By Barry Rascovar
Nov. 19, 2014 — My, how the wheel turns — for Gov. Martin O’Malley, Gov.-elect Larry Hogan Jr. and outgoing Attorney General Doug Gansler.
The lame-duck governor is in fund-raising mode. He’s all but officially running for president (despite guffaws from the home folks), which takes lots of moola. So it was off to New York to impress prospective donors.
Thursday, O’Malley hosts a songfest with musician Steven Stills. It was originally scheduled to be held in a lounge at the Hippodrome Theatre in Baltimore, with tickets ranging up to $10,000 for the O Say Can You See Committee, the front group for O’Malley’s presidential ambitions.
It also was also conceived as a post-election celebration after the sweeping gubernatorial win of Lt. Gov. Anthony Brown.
A funny thing happened on the way to Victory Lane — Brown got clobbered, Republicans in Maryland staged a remarkable recovery and O’Malley drew voters’ ire for an endless string of tax increases and outsized spending.
The Stills event now has been moved to a large tent at the home of major O’Malley supporter Martin Knott.
One longtime Democratic donor was inundated with solicitations. Would he buy a $5,000 ticket? As the event drew closer, he was asked, how about a $1,000 ticket? Days later, the request came down to a $500 ticket. Finally, he was told, “Oh, what the heck. Just come. We’ll let you in.”
Roughly 100 supporters are expected to attend.
The ever-energetic O’Malley also has a fund-raiser planned Friday night at the home of federal lobbyist Terry Lierman. He will be celebrating his daughter’s election to the Maryland House of Delegates from Baltimore as well as toasting O’Malley.
Meanwhile, O’Malley is bolstering his liberal environmental record by cracking down, through tough regulations, on use of phosphorus fertilizers, especially on poultry farms. The cost could be devastating for small farmers, but O’Malley is thinking about his own political future, not the future of Eastern Shore farm families.
He’s also issuing frequent press releases from the governor’s office on such issues as climate change and the Keystone heavy-oil pipeline, siding with the environmentalists he wants to romance nationally.
As for governing Maryland, that’s less of a priority. O’Malley’s thoughts are turning to making national news all the time.
While O’Malley is struggling to draw fund-raising crowds, Governor-elect Hogan has no such problem. He held a small soiree for VIP supporters and raised $250,000 for the state GOP. He’s now a very popular guy. He’ll have no trouble wiping out the $500,000 loan he made to his own campaign.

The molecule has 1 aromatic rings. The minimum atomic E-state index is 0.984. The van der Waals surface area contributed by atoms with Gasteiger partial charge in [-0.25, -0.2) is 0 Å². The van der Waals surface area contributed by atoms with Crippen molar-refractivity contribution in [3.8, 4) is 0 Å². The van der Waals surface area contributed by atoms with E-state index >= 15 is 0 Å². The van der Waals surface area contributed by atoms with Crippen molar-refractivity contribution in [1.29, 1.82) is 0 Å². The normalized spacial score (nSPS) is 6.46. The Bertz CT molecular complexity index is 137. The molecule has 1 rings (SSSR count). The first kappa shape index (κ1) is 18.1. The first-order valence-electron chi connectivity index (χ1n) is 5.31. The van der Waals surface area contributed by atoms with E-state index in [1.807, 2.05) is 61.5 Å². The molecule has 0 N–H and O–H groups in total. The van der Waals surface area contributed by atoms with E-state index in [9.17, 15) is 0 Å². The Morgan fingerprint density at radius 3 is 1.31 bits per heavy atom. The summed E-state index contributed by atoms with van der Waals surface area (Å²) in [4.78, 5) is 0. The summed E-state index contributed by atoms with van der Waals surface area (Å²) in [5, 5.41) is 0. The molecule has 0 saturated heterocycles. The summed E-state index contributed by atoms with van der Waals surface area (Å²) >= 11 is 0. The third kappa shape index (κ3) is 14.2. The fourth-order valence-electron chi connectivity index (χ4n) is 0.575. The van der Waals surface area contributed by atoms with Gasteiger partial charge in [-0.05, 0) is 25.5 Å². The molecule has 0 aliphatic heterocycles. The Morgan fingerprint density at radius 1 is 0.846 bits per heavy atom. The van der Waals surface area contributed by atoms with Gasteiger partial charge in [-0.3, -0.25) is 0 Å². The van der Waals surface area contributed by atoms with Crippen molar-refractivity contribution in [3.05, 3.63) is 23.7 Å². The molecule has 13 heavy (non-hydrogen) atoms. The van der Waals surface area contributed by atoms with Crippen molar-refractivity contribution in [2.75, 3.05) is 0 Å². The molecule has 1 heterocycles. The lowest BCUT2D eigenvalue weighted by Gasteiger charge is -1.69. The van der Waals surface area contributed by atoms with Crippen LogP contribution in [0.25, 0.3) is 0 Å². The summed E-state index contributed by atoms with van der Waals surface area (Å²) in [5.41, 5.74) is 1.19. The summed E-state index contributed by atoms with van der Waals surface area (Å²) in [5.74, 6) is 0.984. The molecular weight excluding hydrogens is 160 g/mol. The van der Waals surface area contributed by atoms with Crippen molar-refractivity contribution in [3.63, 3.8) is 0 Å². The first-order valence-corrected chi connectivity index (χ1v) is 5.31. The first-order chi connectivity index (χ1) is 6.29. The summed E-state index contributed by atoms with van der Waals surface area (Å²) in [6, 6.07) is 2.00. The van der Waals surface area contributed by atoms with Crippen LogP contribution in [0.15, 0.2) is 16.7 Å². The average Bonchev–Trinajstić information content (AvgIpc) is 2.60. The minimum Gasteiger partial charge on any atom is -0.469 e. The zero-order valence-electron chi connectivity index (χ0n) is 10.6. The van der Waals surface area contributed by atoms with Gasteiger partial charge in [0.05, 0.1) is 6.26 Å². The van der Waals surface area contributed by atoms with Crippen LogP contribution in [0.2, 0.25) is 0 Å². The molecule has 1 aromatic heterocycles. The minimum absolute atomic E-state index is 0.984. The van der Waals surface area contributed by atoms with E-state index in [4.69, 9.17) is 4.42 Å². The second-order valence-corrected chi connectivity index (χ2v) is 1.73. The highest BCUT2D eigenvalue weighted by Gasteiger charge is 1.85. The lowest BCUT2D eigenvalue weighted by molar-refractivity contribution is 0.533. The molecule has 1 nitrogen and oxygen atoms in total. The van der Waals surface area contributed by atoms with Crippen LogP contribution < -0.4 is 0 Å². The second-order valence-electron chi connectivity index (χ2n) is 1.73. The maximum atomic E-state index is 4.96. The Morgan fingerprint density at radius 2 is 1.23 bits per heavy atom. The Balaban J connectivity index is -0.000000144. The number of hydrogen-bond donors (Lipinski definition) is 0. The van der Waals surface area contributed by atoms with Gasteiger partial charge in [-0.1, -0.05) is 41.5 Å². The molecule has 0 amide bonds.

That won’t be the case for the guy Hogan defeated, Anthony Brown. He borrowed $500,000 from a local labor union and failed to raise enough money to pay back the loan on time. Even with this last-minute loan, Brown ran short of funds and failed to keep pounding away with TV commercials in the final days of the campaign.
Now he may be pounding hard to find donors willing to help a defeated candidate pay off this giant IOU before 2018. If he doesn’t, Brown will have to repay the loan himself.
Attorney General Gansler didn’t expect to lose the gubernatorial primary to Brown, but he ran into a united front from Democratic Party big shots determined to elevate Brown. He also discovered that a third candidate, Heather Mizeur, chipped away at his liberal support.
Gansler didn’t have a backup plan. For him, failure wasn’t an option — but it happened nonetheless.
Faced with having to find a job as a lawyer after 16 years in public service, Gansler was flooded with enticing offers. He chose a relatively new firm that quickly has gained status in legal circles for its work helping businesses, BuckleySandler. It’s a Washington firm with offices in the Big Apple, San Francisco, Chicago and (how nice) London.
Don’t expect Gansler to disappear from the Maryland political scene, though. He’s going to wind up on a slew of non-profit boards and is continuing to work vigorously to grow his inner-city lacrosse league in Baltimore.
With no obvious front-runner among Democrats to take on Hogan in four years, Gansler may make another stab. Once you’ve been bitten by the political bug, it’s hard to let go.
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